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naturally!


Zacher's fulled felt contains 100 percent new sheep's wool and all the knowledge of five generations.

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It's never quiet in the manufactory. When the Zacher family processes wool into felt there is steam, it rattles and it creaks – just like it did 100 years ago. The end result is a sustainable South Tyrolean natural product with high-tech quality.

In the beginning there is the wool, in the end a piece of Zacher - here everything comes from our own two hands

How does wool actually become felt? It all starts with small flakes. The wool is divided into these flakes in the manufactory. Then the carding machine combs everything into a loose fleece – because even wool likes to go to the hairdresser. Shaken, not stirred, it continues: In the vibrating machine the fleece is turned into the so-called pre-felt with the help of water, heat and steam. Now it's time for the historic hammer fulling mill – which has been kneading and pounding the raw material since 1901 – until a unique product is created: the strong and supple Haunold milled felt.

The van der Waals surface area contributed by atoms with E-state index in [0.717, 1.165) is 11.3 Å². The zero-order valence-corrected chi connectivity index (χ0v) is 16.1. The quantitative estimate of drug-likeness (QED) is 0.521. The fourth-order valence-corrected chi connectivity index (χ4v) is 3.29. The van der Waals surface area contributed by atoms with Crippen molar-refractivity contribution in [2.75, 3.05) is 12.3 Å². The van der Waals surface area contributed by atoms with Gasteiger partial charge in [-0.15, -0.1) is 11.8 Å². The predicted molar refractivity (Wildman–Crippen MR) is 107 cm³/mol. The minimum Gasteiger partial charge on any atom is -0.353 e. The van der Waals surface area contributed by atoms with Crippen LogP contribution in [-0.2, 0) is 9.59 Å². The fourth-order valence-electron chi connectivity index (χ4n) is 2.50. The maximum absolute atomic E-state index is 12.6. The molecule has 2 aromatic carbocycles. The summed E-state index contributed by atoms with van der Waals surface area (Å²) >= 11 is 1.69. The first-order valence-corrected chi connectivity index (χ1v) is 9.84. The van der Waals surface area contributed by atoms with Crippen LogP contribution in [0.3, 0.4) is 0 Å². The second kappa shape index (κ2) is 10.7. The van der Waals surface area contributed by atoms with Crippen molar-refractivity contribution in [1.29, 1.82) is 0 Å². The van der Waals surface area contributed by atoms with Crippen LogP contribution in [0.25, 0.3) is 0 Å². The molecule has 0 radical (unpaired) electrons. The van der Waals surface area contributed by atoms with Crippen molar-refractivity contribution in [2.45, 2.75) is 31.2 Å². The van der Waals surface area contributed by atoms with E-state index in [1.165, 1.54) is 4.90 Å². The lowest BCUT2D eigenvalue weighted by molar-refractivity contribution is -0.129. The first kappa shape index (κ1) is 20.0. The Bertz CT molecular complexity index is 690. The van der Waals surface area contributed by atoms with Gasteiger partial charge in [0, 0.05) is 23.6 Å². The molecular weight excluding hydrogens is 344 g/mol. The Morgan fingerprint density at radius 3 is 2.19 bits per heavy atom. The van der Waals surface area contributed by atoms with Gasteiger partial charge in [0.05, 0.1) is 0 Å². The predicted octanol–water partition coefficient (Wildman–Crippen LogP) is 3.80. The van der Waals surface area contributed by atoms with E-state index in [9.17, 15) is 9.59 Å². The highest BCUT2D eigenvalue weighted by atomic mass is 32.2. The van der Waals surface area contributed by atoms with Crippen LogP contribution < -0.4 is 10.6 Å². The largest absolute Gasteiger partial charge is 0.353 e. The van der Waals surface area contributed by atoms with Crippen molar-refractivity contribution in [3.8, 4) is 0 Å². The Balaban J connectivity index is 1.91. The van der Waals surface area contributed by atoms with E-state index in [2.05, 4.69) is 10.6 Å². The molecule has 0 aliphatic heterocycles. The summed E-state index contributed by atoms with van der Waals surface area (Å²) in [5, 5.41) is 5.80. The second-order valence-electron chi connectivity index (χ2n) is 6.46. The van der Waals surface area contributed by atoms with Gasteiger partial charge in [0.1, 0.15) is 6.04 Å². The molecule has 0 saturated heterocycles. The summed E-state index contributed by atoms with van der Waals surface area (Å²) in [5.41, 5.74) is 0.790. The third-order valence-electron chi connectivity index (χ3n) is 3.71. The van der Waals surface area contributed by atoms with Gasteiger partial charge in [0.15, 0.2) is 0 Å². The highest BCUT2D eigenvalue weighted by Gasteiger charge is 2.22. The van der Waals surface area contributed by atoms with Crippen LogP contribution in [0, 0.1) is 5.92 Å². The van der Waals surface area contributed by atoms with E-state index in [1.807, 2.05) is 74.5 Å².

Pure virgin wool

from the Tyrolean mountain sheep and of the Merino sheep

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Haunold fulling felt - that's what the Zacher family calls their natural product. But where does the raw material to make this actually come from? Farmers in South Tyrol have always kept small flocks of sheep. Most of them are in the Val Pusteria Valley, Vallelunga Valley and Val Senales Valley in Val Venosta. Zacher mainly processes the wool of the Vinschger sheep of the Val Venosta, which graze on the mountain pastures from spring to autumn. Many of these animals are part of a tradition that has been alive for centuries: in mid-June, shepherds in the villages of Vernago and Maso Corto set off with up to 4,000 sheep on a 44-kilometer march over the mountains into Austria's Ötztal Valley. They only come back in mid-September. Transhumance is the name of this custom of walking with sheep, which is part of the UNESCO Intangible Cultural Heritage. Incidentally, the merino wool used by Zacher is a product of the south: it comes from South America, South Africa and southern Germany.